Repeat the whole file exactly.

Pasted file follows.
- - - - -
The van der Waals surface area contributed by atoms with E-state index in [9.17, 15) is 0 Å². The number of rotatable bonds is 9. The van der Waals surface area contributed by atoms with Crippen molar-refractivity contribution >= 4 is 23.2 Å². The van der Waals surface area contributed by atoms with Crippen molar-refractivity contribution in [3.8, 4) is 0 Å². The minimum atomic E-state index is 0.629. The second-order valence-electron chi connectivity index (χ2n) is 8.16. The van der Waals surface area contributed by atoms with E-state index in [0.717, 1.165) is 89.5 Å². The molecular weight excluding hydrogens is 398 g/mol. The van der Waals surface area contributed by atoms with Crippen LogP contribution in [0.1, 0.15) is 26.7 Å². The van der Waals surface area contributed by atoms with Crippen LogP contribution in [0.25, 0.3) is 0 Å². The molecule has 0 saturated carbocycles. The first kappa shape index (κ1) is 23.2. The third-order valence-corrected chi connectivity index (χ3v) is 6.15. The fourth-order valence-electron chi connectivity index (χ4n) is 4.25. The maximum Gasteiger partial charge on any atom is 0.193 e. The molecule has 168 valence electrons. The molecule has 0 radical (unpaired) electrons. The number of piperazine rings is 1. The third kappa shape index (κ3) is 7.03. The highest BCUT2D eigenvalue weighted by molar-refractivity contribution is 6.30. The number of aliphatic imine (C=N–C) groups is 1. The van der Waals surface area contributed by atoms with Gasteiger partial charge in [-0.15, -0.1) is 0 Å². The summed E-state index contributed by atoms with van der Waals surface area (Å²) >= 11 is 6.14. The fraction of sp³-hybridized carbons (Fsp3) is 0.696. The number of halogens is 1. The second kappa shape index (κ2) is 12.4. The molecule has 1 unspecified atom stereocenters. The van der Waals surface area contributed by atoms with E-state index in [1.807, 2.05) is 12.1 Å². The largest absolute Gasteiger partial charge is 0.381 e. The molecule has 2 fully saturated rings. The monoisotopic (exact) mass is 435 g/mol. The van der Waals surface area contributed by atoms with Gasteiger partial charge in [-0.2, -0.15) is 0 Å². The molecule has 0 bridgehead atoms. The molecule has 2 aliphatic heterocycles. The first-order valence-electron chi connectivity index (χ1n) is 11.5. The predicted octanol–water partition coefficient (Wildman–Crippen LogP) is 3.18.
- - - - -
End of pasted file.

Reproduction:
The van der Waals surface area contributed by atoms with E-state index in [9.17, 15) is 0 Å². The number of rotatable bonds is 9. The van der Waals surface area contributed by atoms with Crippen molar-refractivity contribution >= 4 is 23.2 Å². The van der Waals surface area contributed by atoms with Crippen molar-refractivity contribution in [3.8, 4) is 0 Å². The minimum atomic E-state index is 0.629. The second-order valence-electron chi connectivity index (χ2n) is 8.16. The van der Waals surface area contributed by atoms with E-state index in [0.717, 1.165) is 89.5 Å². The molecular weight excluding hydrogens is 398 g/mol. The van der Waals surface area contributed by atoms with Crippen LogP contribution in [0.1, 0.15) is 26.7 Å². The van der Waals surface area contributed by atoms with Crippen LogP contribution in [0.25, 0.3) is 0 Å². The molecule has 0 saturated carbocycles. The first kappa shape index (κ1) is 23.2. The third-order valence-corrected chi connectivity index (χ3v) is 6.15. The fourth-order valence-electron chi connectivity index (χ4n) is 4.25. The maximum Gasteiger partial charge on any atom is 0.193 e. The molecule has 168 valence electrons. The molecule has 0 radical (unpaired) electrons. The number of piperazine rings is 1. The third kappa shape index (κ3) is 7.03. The highest BCUT2D eigenvalue weighted by molar-refractivity contribution is 6.30. The number of aliphatic imine (C=N–C) groups is 1. The van der Waals surface area contributed by atoms with Gasteiger partial charge in [-0.15, -0.1) is 0 Å². The summed E-state index contributed by atoms with van der Waals surface area (Å²) >= 11 is 6.14. The fraction of sp³-hybridized carbons (Fsp3) is 0.696. The number of halogens is 1. The second kappa shape index (κ2) is 12.4. The molecule has 1 unspecified atom stereocenters. The van der Waals surface area contributed by atoms with E-state index in [1.807, 2.05) is 12.1 Å². The largest absolute Gasteiger partial charge is 0.381 e. The molecule has 2 fully saturated rings. The monoisotopic (exact) mass is 435 g/mol. The van der Waals surface area contributed by atoms with Gasteiger partial charge in [-0.2, -0.15) is 0 Å². The molecule has 0 bridgehead atoms. The molecule has 2 aliphatic heterocycles. The first-order valence-electron chi connectivity index (χ1n) is 11.5. The predicted octanol–water partition coefficient (Wildman–Crippen LogP) is 3.18.